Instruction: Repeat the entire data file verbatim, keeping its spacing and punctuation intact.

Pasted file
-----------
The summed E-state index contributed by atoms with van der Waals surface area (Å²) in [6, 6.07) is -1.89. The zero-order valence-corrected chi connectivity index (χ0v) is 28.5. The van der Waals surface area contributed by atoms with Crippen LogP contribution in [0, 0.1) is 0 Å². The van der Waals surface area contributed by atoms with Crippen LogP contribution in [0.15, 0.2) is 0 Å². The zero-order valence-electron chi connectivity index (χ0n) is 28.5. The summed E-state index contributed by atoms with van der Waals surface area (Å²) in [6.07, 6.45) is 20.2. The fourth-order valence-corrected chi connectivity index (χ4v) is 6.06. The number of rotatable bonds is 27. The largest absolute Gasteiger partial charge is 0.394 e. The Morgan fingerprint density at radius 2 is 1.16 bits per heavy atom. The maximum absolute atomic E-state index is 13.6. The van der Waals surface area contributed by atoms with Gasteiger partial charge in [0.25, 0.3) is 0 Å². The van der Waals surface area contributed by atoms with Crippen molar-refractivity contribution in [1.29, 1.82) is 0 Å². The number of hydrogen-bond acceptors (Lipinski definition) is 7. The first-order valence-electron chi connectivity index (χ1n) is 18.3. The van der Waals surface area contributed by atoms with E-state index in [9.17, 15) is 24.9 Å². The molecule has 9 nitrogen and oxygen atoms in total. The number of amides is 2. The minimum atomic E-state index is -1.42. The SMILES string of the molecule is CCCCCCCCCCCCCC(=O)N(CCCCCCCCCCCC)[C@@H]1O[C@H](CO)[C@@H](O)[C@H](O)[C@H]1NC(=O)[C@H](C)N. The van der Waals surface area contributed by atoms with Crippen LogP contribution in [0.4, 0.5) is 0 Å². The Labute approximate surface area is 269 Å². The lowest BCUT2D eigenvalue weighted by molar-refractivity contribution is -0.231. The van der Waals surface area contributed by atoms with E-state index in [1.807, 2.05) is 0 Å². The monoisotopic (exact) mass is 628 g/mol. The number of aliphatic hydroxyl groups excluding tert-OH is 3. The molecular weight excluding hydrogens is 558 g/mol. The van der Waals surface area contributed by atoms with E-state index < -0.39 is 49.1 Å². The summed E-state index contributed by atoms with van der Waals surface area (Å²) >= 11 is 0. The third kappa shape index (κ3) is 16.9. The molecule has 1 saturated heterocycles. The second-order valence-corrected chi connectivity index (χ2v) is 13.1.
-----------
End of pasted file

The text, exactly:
The summed E-state index contributed by atoms with van der Waals surface area (Å²) in [6, 6.07) is -1.89. The zero-order valence-corrected chi connectivity index (χ0v) is 28.5. The van der Waals surface area contributed by atoms with Crippen LogP contribution in [0, 0.1) is 0 Å². The van der Waals surface area contributed by atoms with Crippen LogP contribution in [0.15, 0.2) is 0 Å². The zero-order valence-electron chi connectivity index (χ0n) is 28.5. The summed E-state index contributed by atoms with van der Waals surface area (Å²) in [6.07, 6.45) is 20.2. The fourth-order valence-corrected chi connectivity index (χ4v) is 6.06. The number of rotatable bonds is 27. The largest absolute Gasteiger partial charge is 0.394 e. The Morgan fingerprint density at radius 2 is 1.16 bits per heavy atom. The maximum absolute atomic E-state index is 13.6. The van der Waals surface area contributed by atoms with Gasteiger partial charge in [0.25, 0.3) is 0 Å². The van der Waals surface area contributed by atoms with Crippen molar-refractivity contribution in [1.29, 1.82) is 0 Å². The number of hydrogen-bond acceptors (Lipinski definition) is 7. The first-order valence-electron chi connectivity index (χ1n) is 18.3. The van der Waals surface area contributed by atoms with E-state index in [9.17, 15) is 24.9 Å². The molecule has 9 nitrogen and oxygen atoms in total. The number of amides is 2. The minimum atomic E-state index is -1.42. The SMILES string of the molecule is CCCCCCCCCCCCCC(=O)N(CCCCCCCCCCCC)[C@@H]1O[C@H](CO)[C@@H](O)[C@H](O)[C@H]1NC(=O)[C@H](C)N. The van der Waals surface area contributed by atoms with Crippen LogP contribution in [0.4, 0.5) is 0 Å². The Labute approximate surface area is 269 Å². The lowest BCUT2D eigenvalue weighted by molar-refractivity contribution is -0.231. The van der Waals surface area contributed by atoms with E-state index in [1.807, 2.05) is 0 Å². The monoisotopic (exact) mass is 628 g/mol. The number of aliphatic hydroxyl groups excluding tert-OH is 3. The molecular weight excluding hydrogens is 558 g/mol. The van der Waals surface area contributed by atoms with E-state index < -0.39 is 49.1 Å². The summed E-state index contributed by atoms with van der Waals surface area (Å²) >= 11 is 0. The third kappa shape index (κ3) is 16.9. The molecule has 1 saturated heterocycles. The second-order valence-corrected chi connectivity index (χ2v) is 13.1.